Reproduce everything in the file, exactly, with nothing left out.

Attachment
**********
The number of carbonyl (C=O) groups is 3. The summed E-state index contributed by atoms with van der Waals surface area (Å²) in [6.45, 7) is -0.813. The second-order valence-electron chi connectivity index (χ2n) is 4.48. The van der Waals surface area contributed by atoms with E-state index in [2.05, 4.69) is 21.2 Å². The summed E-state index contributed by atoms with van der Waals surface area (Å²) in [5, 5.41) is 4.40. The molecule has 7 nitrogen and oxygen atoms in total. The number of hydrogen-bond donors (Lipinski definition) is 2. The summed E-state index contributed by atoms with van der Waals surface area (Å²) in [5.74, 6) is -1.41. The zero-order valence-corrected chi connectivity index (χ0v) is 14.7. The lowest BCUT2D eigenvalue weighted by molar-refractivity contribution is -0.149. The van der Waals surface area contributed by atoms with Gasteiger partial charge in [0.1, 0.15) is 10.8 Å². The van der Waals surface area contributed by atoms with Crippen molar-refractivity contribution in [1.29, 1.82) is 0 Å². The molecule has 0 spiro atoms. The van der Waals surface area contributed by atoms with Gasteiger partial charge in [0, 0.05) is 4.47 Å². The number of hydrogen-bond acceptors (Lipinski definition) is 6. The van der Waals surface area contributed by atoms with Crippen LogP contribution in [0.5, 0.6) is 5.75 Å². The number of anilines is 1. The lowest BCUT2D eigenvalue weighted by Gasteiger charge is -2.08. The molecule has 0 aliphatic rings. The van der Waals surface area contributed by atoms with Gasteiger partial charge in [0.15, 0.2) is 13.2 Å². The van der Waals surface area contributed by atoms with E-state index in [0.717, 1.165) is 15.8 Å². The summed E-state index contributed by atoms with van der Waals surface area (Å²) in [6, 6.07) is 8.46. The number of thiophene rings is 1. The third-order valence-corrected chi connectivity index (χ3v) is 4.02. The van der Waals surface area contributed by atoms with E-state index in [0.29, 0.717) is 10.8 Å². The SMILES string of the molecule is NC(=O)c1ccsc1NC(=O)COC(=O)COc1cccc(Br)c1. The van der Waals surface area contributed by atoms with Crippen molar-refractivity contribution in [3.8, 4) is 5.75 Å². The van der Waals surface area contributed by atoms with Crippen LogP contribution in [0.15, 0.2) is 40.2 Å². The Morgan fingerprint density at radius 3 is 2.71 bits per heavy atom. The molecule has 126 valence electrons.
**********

The number of carbonyl (C=O) groups is 3. The summed E-state index contributed by atoms with van der Waals surface area (Å²) in [6.45, 7) is -0.813. The second-order valence-electron chi connectivity index (χ2n) is 4.48. The van der Waals surface area contributed by atoms with E-state index in [2.05, 4.69) is 21.2 Å². The summed E-state index contributed by atoms with van der Waals surface area (Å²) in [5, 5.41) is 4.40. The molecule has 7 nitrogen and oxygen atoms in total. The number of hydrogen-bond donors (Lipinski definition) is 2. The summed E-state index contributed by atoms with van der Waals surface area (Å²) in [5.74, 6) is -1.41. The zero-order valence-corrected chi connectivity index (χ0v) is 14.7. The lowest BCUT2D eigenvalue weighted by molar-refractivity contribution is -0.149. The van der Waals surface area contributed by atoms with Gasteiger partial charge in [0.1, 0.15) is 10.8 Å². The van der Waals surface area contributed by atoms with Crippen molar-refractivity contribution in [1.29, 1.82) is 0 Å². The molecule has 0 spiro atoms. The van der Waals surface area contributed by atoms with Gasteiger partial charge in [0, 0.05) is 4.47 Å². The number of hydrogen-bond acceptors (Lipinski definition) is 6. The van der Waals surface area contributed by atoms with Crippen LogP contribution in [0.5, 0.6) is 5.75 Å². The number of anilines is 1. The lowest BCUT2D eigenvalue weighted by Gasteiger charge is -2.08. The molecule has 0 aliphatic rings. The van der Waals surface area contributed by atoms with Gasteiger partial charge in [0.15, 0.2) is 13.2 Å². The van der Waals surface area contributed by atoms with E-state index in [0.717, 1.165) is 15.8 Å². The summed E-state index contributed by atoms with van der Waals surface area (Å²) in [6, 6.07) is 8.46. The number of thiophene rings is 1. The third-order valence-corrected chi connectivity index (χ3v) is 4.02. The van der Waals surface area contributed by atoms with E-state index in [0.29, 0.717) is 10.8 Å². The SMILES string of the molecule is NC(=O)c1ccsc1NC(=O)COC(=O)COc1cccc(Br)c1. The van der Waals surface area contributed by atoms with Crippen molar-refractivity contribution in [3.8, 4) is 5.75 Å². The van der Waals surface area contributed by atoms with Crippen LogP contribution in [0.15, 0.2) is 40.2 Å². The Morgan fingerprint density at radius 3 is 2.71 bits per heavy atom. The molecule has 126 valence electrons.